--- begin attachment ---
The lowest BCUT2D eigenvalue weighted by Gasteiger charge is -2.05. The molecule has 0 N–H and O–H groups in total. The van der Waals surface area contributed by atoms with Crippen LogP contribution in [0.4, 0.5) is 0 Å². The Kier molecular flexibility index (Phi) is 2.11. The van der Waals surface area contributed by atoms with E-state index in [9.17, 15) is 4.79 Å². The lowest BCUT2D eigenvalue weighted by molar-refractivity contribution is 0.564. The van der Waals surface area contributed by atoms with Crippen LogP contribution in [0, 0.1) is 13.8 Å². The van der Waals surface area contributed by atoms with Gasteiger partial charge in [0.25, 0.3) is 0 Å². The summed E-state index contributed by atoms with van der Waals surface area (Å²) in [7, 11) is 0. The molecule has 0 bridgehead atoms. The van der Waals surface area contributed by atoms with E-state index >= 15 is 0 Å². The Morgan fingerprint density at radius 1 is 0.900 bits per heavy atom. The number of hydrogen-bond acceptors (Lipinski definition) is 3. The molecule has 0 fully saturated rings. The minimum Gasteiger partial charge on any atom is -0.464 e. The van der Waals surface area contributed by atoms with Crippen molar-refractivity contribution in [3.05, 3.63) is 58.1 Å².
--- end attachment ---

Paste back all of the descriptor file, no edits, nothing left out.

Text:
The lowest BCUT2D eigenvalue weighted by Gasteiger charge is -2.05. The molecule has 0 N–H and O–H groups in total. The van der Waals surface area contributed by atoms with Crippen LogP contribution in [0.4, 0.5) is 0 Å². The Kier molecular flexibility index (Phi) is 2.11. The van der Waals surface area contributed by atoms with E-state index in [9.17, 15) is 4.79 Å². The lowest BCUT2D eigenvalue weighted by molar-refractivity contribution is 0.564. The van der Waals surface area contributed by atoms with Crippen LogP contribution in [0, 0.1) is 13.8 Å². The van der Waals surface area contributed by atoms with Gasteiger partial charge in [0.25, 0.3) is 0 Å². The summed E-state index contributed by atoms with van der Waals surface area (Å²) in [7, 11) is 0. The molecule has 0 bridgehead atoms. The van der Waals surface area contributed by atoms with E-state index >= 15 is 0 Å². The Morgan fingerprint density at radius 1 is 0.900 bits per heavy atom. The number of hydrogen-bond acceptors (Lipinski definition) is 3. The molecule has 0 fully saturated rings. The minimum Gasteiger partial charge on any atom is -0.464 e. The van der Waals surface area contributed by atoms with Crippen molar-refractivity contribution in [3.05, 3.63) is 58.1 Å².